Lance Scranton: ‘Fools’ teaches us to laugh at ourselves
March 26, 2013
The Moffat County High School Theater Department presented Neil Simon's "Fools" this past week, and apart from difficulty hearing some of the voices, the comedy worked well with the plot suitably driven by a very capable acting team.
"Fools" is one of those plays that can really get someone thinking, especially anyone who lives in a community over an extended period of time.
The blight of common sense encountered by the main character hints at the potential foolishness in each of us. "Fools" explores the curse of ignorance and how others perceptions can shape an otherwise benevolent people into fools.
I've never been one to worry too much about how others assess my intellectual capacity, but when ideas are challenged, some people find protection in getting personally offended. It's easy to offend these days, and students are at the mercy of a world that seems overly sensitive and overtly judgmental.
We teach a brand of tolerance in public schools that many find so distasteful that public education, for some, is no longer tolerable. A free and appropriate education, so important to our Founders, is a tricky proposition these days. But, a classic liberal education was meant to present the myriad thoughts, ideas, beliefs and theories existing and enable students to become critical thinkers — able to think for themselves.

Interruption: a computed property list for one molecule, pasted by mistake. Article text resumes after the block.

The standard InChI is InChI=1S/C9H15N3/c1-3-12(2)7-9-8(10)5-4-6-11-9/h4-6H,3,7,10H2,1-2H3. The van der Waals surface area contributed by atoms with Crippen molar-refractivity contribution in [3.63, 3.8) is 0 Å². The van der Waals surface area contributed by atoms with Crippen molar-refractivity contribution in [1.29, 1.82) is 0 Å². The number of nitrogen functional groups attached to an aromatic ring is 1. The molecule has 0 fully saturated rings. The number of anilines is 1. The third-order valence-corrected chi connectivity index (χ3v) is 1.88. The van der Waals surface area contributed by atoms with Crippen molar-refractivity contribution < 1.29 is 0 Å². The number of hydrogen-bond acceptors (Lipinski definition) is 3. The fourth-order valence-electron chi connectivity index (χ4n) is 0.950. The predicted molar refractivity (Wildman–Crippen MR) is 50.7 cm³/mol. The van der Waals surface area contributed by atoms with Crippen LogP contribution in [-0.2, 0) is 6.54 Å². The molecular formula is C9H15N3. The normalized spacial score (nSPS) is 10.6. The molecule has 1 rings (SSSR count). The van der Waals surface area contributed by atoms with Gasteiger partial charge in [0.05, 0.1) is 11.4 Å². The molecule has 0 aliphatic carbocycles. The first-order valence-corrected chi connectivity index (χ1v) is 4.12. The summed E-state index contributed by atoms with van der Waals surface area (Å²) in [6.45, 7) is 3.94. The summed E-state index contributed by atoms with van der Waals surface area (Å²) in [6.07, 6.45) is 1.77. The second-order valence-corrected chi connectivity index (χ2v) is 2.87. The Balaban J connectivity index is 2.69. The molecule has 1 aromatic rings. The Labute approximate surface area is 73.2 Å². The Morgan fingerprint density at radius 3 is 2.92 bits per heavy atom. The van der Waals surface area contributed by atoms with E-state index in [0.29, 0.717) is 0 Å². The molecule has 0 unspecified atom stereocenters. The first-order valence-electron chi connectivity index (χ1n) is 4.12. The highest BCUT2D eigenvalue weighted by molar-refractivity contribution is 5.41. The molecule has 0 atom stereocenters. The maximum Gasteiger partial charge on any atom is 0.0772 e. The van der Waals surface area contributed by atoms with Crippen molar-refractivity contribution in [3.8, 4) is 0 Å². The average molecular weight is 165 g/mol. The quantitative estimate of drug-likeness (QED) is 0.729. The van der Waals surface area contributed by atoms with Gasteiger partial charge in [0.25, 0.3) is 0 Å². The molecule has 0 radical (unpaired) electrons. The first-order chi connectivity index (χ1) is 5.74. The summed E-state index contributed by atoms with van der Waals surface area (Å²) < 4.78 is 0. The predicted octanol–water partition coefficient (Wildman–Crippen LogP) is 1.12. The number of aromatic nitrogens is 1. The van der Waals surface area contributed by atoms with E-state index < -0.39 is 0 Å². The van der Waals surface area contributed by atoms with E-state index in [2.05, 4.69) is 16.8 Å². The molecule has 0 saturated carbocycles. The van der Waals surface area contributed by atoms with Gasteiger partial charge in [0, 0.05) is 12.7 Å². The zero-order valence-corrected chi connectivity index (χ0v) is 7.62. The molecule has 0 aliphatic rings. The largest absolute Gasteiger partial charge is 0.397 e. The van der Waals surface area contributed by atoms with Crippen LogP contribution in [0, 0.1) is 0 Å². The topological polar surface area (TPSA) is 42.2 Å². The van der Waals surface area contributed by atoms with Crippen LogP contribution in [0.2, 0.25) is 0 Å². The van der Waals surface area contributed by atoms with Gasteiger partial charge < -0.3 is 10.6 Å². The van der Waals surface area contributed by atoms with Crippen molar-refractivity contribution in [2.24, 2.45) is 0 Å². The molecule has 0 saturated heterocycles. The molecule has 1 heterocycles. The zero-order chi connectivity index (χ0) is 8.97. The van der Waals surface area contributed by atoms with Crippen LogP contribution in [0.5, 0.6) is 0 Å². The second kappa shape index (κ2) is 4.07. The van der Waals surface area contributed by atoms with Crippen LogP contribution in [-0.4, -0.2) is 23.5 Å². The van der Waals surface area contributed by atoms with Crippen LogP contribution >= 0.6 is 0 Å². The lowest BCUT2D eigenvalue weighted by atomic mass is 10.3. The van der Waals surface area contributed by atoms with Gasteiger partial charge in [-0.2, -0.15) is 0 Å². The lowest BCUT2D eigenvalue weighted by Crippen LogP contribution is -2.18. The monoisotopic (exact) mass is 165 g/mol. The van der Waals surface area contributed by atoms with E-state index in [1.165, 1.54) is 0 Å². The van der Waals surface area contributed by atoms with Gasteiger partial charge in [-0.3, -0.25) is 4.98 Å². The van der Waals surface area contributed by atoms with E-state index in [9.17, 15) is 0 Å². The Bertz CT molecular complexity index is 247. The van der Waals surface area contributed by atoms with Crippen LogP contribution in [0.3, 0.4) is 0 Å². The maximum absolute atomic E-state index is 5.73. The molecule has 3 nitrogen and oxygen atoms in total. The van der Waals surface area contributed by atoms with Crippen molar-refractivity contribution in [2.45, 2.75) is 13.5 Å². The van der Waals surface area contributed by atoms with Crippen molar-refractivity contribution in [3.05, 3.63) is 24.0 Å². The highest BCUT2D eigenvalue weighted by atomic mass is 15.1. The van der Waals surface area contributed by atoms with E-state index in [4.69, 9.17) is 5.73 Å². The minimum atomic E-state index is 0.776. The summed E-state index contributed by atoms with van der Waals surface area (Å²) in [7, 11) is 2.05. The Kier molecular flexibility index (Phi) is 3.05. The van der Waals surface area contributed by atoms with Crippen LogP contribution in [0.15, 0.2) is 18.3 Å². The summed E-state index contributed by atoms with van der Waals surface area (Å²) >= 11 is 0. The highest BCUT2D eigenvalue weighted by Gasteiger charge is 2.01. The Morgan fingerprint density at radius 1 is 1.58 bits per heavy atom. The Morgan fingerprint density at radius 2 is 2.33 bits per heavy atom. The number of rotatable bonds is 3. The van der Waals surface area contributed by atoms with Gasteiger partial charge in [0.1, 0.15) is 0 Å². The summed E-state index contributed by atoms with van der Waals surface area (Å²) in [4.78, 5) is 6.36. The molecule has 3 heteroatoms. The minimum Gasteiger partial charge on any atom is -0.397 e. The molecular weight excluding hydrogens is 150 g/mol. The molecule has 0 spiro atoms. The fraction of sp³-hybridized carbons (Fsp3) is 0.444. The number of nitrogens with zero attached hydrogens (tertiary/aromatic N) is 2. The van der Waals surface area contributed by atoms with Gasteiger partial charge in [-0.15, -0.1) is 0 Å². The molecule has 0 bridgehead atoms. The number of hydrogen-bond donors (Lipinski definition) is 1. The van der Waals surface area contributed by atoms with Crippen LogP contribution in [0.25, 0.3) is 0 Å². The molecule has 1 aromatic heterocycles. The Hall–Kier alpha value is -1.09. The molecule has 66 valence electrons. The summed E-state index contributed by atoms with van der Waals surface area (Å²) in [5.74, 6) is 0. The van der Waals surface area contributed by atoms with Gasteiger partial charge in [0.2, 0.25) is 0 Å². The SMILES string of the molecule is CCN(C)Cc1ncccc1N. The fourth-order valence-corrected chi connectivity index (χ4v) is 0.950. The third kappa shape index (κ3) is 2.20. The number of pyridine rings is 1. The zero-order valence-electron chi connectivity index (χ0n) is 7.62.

"Fools" points out the paramount failure of identifying ourselves according to how others see us or tell us we are. It's true that a proper respect for the opinions of others is necessary but we should not be held hostage to what others say and think about us.
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"Fools" teaches us that if we can laugh at ourselves sometimes (and learn in the process), we'd be better off all the time.
At least, that's what I think.